**How to Use Excel Solver: Step-by-Step Guide**

**Step 1: Define the Problem**

Let’s say you’re managing a small manufacturing company, and you want to maximize profit by deciding how many units of two different products to produce. You have constraints like limited labor hours and materials.

Your data might look something like this:

Product | Profit per Unit | Labor Hours per Unit | Material per Unit |
---|---|---|---|

Product A | $30 | 2 | 3 |

Product B | $50 | 4 | 2 |

Total Available | 100 hours | 90 units |

Our goal is to maximize profit.

Firstly, let us put this problem in a spreadsheet. Let’s now add three separate columns for 1) Units to be Produced, 2) Total Labor Hours (Unit to be Produced x Labor Hours per Unit), and 3) Total Materials (Unit to be Produced x Material per Unit).

**Step 2: Set Up the Objective**

**Insert Formulas**: In a separate cell, create a formula that calculates the total profit based on the number of units produced for each product. In the example case, in J2, let’s enter**=D3C3+D4C4**.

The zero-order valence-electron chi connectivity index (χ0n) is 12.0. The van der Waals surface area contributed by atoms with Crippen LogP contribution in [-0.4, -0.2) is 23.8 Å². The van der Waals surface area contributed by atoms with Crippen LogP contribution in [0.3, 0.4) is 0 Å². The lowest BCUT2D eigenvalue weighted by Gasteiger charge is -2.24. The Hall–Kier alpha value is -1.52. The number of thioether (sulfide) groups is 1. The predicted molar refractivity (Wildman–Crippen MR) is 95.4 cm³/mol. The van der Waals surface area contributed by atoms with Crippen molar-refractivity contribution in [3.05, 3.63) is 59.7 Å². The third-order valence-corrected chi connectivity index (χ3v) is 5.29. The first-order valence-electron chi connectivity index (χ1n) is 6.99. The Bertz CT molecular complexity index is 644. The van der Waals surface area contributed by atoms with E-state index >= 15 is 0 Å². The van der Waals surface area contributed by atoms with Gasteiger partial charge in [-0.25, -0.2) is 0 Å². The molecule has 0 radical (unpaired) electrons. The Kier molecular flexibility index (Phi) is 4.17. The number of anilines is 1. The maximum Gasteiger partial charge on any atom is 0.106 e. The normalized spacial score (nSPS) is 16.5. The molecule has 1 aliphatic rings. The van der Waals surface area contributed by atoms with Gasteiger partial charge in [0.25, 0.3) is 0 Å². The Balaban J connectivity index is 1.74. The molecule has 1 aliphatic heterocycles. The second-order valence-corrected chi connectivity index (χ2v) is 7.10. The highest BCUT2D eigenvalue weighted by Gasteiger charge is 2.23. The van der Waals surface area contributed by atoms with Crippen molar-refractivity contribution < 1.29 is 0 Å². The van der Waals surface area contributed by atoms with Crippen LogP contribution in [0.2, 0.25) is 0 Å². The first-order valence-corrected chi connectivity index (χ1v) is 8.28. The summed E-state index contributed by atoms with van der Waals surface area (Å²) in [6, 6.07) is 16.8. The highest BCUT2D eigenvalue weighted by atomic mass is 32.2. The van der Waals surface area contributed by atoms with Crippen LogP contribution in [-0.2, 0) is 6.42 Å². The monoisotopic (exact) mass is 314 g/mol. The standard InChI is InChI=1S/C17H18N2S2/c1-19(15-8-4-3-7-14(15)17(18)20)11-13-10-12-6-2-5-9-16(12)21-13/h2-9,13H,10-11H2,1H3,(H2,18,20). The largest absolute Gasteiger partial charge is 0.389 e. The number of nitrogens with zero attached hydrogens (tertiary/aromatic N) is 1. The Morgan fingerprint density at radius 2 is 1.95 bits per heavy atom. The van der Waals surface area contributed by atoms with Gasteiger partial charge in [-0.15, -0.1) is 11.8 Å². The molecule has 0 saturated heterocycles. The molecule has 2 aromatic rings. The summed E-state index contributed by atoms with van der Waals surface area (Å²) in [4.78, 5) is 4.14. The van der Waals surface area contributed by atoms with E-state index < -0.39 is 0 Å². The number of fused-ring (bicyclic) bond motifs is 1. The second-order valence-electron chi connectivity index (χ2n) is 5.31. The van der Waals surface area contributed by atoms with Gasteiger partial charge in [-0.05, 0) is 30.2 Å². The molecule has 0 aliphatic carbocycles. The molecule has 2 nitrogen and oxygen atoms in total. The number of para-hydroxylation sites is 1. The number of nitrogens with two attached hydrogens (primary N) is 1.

**Go to the Solver Dialog Box**: Under the**Data**tab, click**Solver**.**Set the Objective**: In the**Set Objective**field, enter the cell reference for total profit (e.g.,**J3**). Select**Max**to maximize the value.

**Step 3: Define the Changing Variables**

In the **By Changing Variable Cells** field, select the cells that represent the decision variables. Here, as cells **C3** and **C4** represent the number of units to produce, we will put $C$3:$C$4.

**Step 4: Add Constraints**

**Click Add**: In the Solver Parameters window, click**Add**to add constraints.**Add Labor Hours Constraint**: Select the sum of labor hours used (**F**5), and ensure that the sum of labor used does not exceed the total available (e.g., 100 hours). You can add the constraint as**<= 100**.**Add Material Constraint**: Similarly, add a constraint for materials used, which would be H5**<=**90.

**Step 5: Solve the Problem**

**Click Solve**: Once all parameters are set, click the**Solve**button. Solver will process the problem and provide a solution. If it finds a feasible solution, it will display the results.**Review Results**: Choose to either keep the solution or revert to the original values. Solver also offers reports that can provide detailed insights into how it solved the problem.

**Solver Options: Understanding the Algorithms**